Marshall Claxton

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Marshall Claxton (12 May 1811 – 28 July 1881) was an English subject, genre, landscape and portrait painter.

Life[edit]

Claxton was born in Bolton, Lancashire, the son of a Wesleyan Methodist minister, the Rev. Marshall Claxton, and his wife Diana. Marshall studied under John Jackson, R.A., and at the Royal Academy school where he enrolled on 26 April 1831.

He had his first picture in the Royal Academy in 1832, a portrait of his father. In subsequent years about 30 of his pictures were shown at Academy exhibitions. In 1834 he was awarded the first medal in the painting school, and obtained the gold medal of the Society of Arts in 1835 for his portrait of Sir Astley Cooper. From 1837 to 1842 he worked in Italy and then returned to London, gaining a prize of £100 for his "Alfred the Great in the Camp of the Danes".

In 1850 Claxton went to Sydney, Australia, with a large collection of pictures, but had little success in selling them. While in Sydney he painted a large picture, "Suffer little children to come unto me", a commission from the Baroness Burdett-Coutts. This was described in Household Words as 'the first important picture' painted in Australia.[2]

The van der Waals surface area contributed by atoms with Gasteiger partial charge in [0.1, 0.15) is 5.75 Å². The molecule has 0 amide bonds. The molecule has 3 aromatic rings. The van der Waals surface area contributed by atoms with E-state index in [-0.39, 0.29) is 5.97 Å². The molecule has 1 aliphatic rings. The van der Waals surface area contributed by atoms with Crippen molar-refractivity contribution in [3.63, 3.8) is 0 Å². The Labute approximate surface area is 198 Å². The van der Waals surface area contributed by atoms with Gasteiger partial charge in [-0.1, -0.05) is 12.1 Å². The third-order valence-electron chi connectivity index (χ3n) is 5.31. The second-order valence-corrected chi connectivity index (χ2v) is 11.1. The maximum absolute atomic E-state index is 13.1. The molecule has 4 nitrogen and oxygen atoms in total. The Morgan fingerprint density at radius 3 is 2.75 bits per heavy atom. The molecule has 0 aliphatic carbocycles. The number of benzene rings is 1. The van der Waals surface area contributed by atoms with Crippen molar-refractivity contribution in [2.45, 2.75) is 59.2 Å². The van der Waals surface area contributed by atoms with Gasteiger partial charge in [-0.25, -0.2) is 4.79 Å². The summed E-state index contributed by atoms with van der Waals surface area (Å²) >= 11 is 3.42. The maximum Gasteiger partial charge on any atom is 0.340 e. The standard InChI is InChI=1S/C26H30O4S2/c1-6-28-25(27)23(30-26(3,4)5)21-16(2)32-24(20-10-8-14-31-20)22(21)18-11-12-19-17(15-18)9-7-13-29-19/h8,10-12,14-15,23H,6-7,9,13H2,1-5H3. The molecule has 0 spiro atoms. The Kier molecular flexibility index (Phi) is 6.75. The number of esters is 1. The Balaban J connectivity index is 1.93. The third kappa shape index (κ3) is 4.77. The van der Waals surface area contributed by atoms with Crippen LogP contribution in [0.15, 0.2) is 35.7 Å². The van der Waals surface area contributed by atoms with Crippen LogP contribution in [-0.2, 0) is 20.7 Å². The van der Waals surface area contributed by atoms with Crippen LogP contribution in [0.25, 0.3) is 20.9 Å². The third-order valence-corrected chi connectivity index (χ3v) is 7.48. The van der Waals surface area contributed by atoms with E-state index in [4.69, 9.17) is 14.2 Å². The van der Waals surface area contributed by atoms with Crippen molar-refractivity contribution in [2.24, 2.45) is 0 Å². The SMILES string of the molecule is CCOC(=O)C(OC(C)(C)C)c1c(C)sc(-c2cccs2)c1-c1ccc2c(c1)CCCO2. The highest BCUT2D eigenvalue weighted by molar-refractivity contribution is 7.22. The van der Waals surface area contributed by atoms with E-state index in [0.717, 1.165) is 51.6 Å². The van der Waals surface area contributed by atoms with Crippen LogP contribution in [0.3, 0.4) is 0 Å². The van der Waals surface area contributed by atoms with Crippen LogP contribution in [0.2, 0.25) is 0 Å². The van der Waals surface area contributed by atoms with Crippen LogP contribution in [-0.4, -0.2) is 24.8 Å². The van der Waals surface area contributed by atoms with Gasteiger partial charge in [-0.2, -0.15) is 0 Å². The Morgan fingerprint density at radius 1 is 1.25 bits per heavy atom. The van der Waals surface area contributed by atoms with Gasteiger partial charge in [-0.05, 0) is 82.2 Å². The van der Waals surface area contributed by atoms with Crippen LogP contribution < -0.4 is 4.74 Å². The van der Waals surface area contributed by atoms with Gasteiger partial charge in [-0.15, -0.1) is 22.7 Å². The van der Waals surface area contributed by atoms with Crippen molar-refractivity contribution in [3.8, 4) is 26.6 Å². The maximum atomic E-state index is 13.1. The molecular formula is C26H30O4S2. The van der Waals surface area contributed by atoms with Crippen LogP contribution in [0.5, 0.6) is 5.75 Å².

In September 1854 Claxton left Sydney for Calcutta, where he sold several of his pictures. He returned to England in 1858 via Egypt and died in London after a long illness on 28 July 1881.

He married and had two daughters, Adelaide and Florence Claxton, both of whom were artists and represented in Royal Academy exhibitions between 1859 and 1867.

Claxton's "General View of the Harbour and City of Sydney" is in the Royal collection in England, and there are two pictures by him in the Dickinson collection in the Art Gallery of New South Wales, Sydney. His portraits of Bishop William Broughton and Dean Cowper are at St. Paul's College, University of Sydney, and that of the Rev. Robert Forrest in The King's School, Parramatta. His Godiva painting is in the Herbert Art Gallery and he also has work at Derby Art Gallery and the Victoria and Albert Museum.[1] He was also known for his depictions of Wesleyan and Methodist subjects, made popular as prints.

Sources[edit]

  1. ^ a b Marshall Claxton, BBC, accessed August 2011
  2. ^ Macmillan, David S., 'Claxton, Marshall (1813–1881)', Australian Dictionary of Biography, National Centre of Biography, Australian National University, accessed 22 August 2011.

Further reading[edit]

External links[edit]